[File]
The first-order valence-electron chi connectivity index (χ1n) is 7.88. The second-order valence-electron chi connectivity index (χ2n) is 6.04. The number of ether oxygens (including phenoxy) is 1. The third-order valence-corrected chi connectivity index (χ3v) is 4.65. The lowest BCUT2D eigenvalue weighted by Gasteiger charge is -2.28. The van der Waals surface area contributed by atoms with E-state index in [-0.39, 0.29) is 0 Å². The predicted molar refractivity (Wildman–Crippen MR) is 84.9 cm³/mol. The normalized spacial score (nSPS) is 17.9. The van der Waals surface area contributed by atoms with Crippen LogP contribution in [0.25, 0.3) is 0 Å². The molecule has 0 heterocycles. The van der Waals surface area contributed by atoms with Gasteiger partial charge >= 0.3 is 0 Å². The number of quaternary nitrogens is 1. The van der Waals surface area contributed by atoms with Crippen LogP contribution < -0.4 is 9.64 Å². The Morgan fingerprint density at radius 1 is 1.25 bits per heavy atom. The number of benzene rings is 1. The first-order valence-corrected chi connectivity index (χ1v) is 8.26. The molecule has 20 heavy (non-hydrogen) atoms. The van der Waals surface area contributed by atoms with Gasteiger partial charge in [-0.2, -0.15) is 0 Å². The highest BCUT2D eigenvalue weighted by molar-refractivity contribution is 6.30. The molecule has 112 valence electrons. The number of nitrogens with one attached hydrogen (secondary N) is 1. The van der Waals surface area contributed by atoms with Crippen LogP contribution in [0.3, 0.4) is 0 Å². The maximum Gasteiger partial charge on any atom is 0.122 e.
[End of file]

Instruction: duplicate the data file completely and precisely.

The first-order valence-electron chi connectivity index (χ1n) is 7.88. The second-order valence-electron chi connectivity index (χ2n) is 6.04. The number of ether oxygens (including phenoxy) is 1. The third-order valence-corrected chi connectivity index (χ3v) is 4.65. The lowest BCUT2D eigenvalue weighted by Gasteiger charge is -2.28. The van der Waals surface area contributed by atoms with E-state index in [-0.39, 0.29) is 0 Å². The predicted molar refractivity (Wildman–Crippen MR) is 84.9 cm³/mol. The normalized spacial score (nSPS) is 17.9. The van der Waals surface area contributed by atoms with Crippen LogP contribution in [0.25, 0.3) is 0 Å². The molecule has 0 heterocycles. The van der Waals surface area contributed by atoms with Gasteiger partial charge >= 0.3 is 0 Å². The number of quaternary nitrogens is 1. The van der Waals surface area contributed by atoms with Crippen LogP contribution < -0.4 is 9.64 Å². The Morgan fingerprint density at radius 1 is 1.25 bits per heavy atom. The number of benzene rings is 1. The first-order valence-corrected chi connectivity index (χ1v) is 8.26. The molecule has 20 heavy (non-hydrogen) atoms. The van der Waals surface area contributed by atoms with Gasteiger partial charge in [-0.2, -0.15) is 0 Å². The highest BCUT2D eigenvalue weighted by molar-refractivity contribution is 6.30. The molecule has 112 valence electrons. The number of nitrogens with one attached hydrogen (secondary N) is 1. The van der Waals surface area contributed by atoms with Crippen LogP contribution in [0.3, 0.4) is 0 Å². The maximum Gasteiger partial charge on any atom is 0.122 e.